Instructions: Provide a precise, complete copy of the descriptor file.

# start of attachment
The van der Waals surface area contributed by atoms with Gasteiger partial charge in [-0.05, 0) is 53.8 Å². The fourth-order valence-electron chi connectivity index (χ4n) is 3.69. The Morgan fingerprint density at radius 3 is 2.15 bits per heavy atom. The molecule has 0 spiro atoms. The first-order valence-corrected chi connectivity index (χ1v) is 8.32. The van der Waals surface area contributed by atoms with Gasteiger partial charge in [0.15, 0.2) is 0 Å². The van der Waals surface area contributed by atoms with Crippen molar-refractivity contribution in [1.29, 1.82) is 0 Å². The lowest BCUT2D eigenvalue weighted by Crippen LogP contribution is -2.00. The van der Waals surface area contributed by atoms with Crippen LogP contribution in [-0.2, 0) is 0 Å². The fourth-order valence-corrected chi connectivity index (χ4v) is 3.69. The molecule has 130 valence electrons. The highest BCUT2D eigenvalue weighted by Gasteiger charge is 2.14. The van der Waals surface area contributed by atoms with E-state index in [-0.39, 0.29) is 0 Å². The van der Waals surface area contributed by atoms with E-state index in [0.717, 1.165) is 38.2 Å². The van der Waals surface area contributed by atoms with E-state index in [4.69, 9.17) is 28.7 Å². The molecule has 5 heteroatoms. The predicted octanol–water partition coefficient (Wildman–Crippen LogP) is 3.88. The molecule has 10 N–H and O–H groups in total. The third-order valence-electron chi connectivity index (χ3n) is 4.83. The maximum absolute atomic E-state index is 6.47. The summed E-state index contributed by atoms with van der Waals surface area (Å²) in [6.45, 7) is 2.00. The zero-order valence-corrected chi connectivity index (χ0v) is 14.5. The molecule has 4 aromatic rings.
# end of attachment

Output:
The van der Waals surface area contributed by atoms with Gasteiger partial charge in [-0.05, 0) is 53.8 Å². The fourth-order valence-electron chi connectivity index (χ4n) is 3.69. The Morgan fingerprint density at radius 3 is 2.15 bits per heavy atom. The molecule has 0 spiro atoms. The first-order valence-corrected chi connectivity index (χ1v) is 8.32. The van der Waals surface area contributed by atoms with Gasteiger partial charge in [0.15, 0.2) is 0 Å². The van der Waals surface area contributed by atoms with Crippen molar-refractivity contribution in [1.29, 1.82) is 0 Å². The lowest BCUT2D eigenvalue weighted by Crippen LogP contribution is -2.00. The van der Waals surface area contributed by atoms with Crippen LogP contribution in [-0.2, 0) is 0 Å². The fourth-order valence-corrected chi connectivity index (χ4v) is 3.69. The molecule has 130 valence electrons. The highest BCUT2D eigenvalue weighted by Gasteiger charge is 2.14. The van der Waals surface area contributed by atoms with E-state index in [-0.39, 0.29) is 0 Å². The van der Waals surface area contributed by atoms with E-state index in [0.717, 1.165) is 38.2 Å². The van der Waals surface area contributed by atoms with E-state index in [4.69, 9.17) is 28.7 Å². The molecule has 5 heteroatoms. The predicted octanol–water partition coefficient (Wildman–Crippen LogP) is 3.88. The molecule has 10 N–H and O–H groups in total. The third-order valence-electron chi connectivity index (χ3n) is 4.83. The maximum absolute atomic E-state index is 6.47. The summed E-state index contributed by atoms with van der Waals surface area (Å²) in [6.45, 7) is 2.00. The zero-order valence-corrected chi connectivity index (χ0v) is 14.5. The molecule has 4 aromatic rings.